California is working hard to pass gun laws — and even harder to defend them

Second Amendment


“We have these horrible deaths every year,” Hertzberg said. “How do we as lawmakers try to figure out creative ways that reduce this horrible tragedy?”

A group of Democratic legislators insist they are unfazed by the legal threats as they pursue laws they know other blue states are likely to emulate. They’ve already introduced at least five bills, with more on the way. Here’s what you need to know about California gun safety advocates’ hopes for 2023 — and the obstacles they may face.

This year, advocates hope to tax the gun industry and defy the Supreme Court

Sacramento veterans and newcomers were quick to begin pushing gun laws in the new legislative session, with bills that target gun violence and the firearms industry. Catherine Blakespear, a first-year state senator, submitted one on the day she was sworn in.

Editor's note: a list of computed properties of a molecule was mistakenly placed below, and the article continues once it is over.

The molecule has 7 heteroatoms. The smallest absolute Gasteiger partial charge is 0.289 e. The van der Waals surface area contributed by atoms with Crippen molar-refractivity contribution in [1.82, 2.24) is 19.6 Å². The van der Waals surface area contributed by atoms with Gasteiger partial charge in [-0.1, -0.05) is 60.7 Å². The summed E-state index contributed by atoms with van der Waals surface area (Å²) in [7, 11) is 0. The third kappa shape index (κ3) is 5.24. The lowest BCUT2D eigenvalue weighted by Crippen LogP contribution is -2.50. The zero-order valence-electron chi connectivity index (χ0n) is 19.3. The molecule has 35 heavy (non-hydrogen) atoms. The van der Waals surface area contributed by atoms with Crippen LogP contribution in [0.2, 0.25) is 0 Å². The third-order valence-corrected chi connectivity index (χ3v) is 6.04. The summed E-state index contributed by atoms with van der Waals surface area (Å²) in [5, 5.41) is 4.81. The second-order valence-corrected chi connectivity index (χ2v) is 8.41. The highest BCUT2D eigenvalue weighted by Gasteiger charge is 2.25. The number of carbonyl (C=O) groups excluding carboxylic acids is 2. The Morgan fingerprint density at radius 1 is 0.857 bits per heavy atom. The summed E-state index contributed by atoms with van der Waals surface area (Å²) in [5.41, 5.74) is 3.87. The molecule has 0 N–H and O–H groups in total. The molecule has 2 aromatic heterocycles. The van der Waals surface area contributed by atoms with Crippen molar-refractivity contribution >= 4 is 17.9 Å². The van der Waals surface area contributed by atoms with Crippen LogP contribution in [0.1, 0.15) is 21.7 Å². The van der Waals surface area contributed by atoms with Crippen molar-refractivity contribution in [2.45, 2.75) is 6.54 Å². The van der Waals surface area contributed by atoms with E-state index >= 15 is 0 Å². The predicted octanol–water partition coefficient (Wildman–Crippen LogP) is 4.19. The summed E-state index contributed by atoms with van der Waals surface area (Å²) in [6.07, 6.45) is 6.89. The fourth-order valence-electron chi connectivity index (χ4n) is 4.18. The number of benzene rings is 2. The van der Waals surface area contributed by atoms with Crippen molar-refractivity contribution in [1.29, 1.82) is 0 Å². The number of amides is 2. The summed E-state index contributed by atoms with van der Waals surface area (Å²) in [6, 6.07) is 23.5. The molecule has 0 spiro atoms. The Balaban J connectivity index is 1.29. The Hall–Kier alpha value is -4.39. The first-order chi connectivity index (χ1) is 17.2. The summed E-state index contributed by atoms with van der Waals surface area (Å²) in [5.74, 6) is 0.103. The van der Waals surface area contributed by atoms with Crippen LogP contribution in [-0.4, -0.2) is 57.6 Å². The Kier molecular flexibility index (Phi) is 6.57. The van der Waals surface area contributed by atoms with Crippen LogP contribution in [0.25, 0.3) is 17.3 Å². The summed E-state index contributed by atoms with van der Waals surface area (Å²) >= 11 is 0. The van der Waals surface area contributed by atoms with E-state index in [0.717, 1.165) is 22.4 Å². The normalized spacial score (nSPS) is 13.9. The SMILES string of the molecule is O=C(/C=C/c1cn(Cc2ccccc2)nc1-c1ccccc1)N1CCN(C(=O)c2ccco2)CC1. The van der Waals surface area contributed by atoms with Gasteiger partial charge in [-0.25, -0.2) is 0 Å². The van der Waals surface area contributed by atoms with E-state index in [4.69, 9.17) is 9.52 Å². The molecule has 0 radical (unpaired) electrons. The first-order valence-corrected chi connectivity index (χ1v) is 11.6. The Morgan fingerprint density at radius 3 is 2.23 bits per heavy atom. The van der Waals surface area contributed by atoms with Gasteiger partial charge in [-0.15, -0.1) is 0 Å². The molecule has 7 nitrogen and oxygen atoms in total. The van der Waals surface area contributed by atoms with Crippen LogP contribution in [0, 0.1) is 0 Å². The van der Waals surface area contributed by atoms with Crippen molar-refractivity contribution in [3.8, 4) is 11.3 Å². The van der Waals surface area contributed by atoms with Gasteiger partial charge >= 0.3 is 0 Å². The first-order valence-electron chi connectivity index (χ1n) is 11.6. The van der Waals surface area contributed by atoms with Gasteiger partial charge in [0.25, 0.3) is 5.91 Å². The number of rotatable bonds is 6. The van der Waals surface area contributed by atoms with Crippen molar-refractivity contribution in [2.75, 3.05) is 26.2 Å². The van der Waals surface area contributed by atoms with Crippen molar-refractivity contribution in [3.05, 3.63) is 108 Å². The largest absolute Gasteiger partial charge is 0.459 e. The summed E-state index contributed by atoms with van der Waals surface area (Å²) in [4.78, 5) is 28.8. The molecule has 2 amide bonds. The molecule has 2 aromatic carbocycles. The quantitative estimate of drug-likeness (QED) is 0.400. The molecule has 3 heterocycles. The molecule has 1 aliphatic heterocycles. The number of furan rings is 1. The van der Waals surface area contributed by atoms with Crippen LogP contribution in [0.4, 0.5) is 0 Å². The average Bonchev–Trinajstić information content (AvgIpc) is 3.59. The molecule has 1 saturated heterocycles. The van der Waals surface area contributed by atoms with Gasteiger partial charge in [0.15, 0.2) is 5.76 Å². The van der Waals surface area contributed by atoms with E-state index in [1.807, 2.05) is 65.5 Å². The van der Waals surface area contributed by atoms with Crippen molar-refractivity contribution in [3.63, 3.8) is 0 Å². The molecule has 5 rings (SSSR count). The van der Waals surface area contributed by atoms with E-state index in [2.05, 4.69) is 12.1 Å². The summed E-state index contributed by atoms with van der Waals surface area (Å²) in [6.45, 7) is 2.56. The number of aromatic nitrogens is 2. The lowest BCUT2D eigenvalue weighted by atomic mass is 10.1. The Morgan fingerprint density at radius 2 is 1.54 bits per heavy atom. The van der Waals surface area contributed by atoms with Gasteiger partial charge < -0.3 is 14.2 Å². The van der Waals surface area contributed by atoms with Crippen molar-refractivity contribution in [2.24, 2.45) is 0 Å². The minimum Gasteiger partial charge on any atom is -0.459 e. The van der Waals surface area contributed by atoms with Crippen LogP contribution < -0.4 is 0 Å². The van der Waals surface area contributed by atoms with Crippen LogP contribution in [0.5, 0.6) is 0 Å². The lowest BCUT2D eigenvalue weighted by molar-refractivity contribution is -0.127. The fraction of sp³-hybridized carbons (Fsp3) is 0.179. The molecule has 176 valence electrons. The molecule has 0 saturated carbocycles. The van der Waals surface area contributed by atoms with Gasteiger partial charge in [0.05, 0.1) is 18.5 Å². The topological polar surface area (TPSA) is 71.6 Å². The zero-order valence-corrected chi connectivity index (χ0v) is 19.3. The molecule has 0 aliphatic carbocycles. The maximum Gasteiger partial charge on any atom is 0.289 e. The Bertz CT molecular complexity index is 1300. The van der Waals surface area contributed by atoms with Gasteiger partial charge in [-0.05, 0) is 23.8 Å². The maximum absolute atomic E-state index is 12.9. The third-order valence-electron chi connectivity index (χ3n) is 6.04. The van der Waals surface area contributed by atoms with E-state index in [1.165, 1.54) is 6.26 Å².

Blakespear’s Senate Bill 8 is an open-ended intent bill that will seek to prevent gun violence; the senator plans to fill it in with details in the coming weeks.

Other lawmakers are advocating for do-overs of past legislation. State Sen. Anthony Portantino is back with Senate Bill 2, which is meant to protect the state’s concealed-carry law following the Supreme Court’s Bruen decision in New York. His last effort to do so failed narrowly in the Assembly after some lawmakers questioned whether the bill would hold up in court. And Gabriel is again championing a tax on the sale of firearms and ammunition to fund gun violence prevention initiatives.

Gabriel also has a new bill that would allow Californians to add themselves to a firearms Do Not Sell list, and another that would prohibit those under domestic violence protection orders from owning firearms for three years after their order ends.